Long-term lending provides relief to home seekers
The residential property market in Myanmar is likely to remain flat until 2020, although the introduction of long-term home loans have provided a salve to buyers, experts tell the Myanmar Times.
Due to weak demand, property transactions in the country have been halved from their peak five years ago, the Times noted.
“This is the current situation. However, what is good is that there will be no worsening in the conditions or a downturn. We cannot say precisely whether the market will climb in 2020 as a lot depends on the policies of the government,” U Myo Myint, general secretary of the Myanmar Construction Entrepreneur Association, was quoted as saying by the Times last week.
The depreciation of the kyat relative to the US dollar has raised the cost of construction nationwide. Affordability levels have been impacted as property prices reflect the continued strength of the greenback, U Myo Myint added.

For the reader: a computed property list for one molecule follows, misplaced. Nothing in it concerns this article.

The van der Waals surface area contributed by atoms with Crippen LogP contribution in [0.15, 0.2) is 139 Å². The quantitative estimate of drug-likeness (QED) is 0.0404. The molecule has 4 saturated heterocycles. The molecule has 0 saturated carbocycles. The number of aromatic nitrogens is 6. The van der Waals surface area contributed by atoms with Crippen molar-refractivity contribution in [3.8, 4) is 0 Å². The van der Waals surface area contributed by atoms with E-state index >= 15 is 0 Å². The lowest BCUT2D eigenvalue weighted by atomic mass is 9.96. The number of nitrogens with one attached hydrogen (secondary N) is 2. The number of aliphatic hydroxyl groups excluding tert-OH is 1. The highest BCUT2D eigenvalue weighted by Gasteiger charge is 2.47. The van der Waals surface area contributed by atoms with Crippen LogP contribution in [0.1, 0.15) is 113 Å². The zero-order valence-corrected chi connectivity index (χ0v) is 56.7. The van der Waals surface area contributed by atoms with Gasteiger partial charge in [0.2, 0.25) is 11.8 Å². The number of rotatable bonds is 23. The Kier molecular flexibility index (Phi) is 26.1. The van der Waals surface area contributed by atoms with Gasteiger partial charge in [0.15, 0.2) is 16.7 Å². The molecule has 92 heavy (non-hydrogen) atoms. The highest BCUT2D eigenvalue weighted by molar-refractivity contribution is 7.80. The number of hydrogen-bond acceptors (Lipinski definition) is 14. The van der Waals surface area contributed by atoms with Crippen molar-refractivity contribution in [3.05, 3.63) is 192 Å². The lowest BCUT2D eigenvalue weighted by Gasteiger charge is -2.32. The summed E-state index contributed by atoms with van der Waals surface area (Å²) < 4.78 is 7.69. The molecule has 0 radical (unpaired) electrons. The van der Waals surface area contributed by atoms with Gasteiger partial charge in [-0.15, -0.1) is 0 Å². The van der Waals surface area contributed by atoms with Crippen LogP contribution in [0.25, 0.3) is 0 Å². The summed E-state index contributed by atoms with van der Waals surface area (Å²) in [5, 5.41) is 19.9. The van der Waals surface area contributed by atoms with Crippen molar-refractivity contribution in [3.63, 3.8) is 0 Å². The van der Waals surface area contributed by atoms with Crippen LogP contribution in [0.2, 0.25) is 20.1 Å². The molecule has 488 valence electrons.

The introduction of long-term home loans by private and government banks over the past year has provided some relief to the Myanmar middle class, however. The loans especially fuelled demand for apartments priced between MMK20 million and MMK120 million (USD13,120-78,740), according to property portal founder U Kaung Thu Win, adding that “there were almost no apartments left to sell” in this pricing category.
However, buyers face difficulty with the high interest rates on loans, observed U Myo Myint. “It is acceptable that taxes are collected on the initial payment for a home but taxing again on purchases with a bank loan is like hindering people from buying homes. Such tax rates should also be relaxed.”
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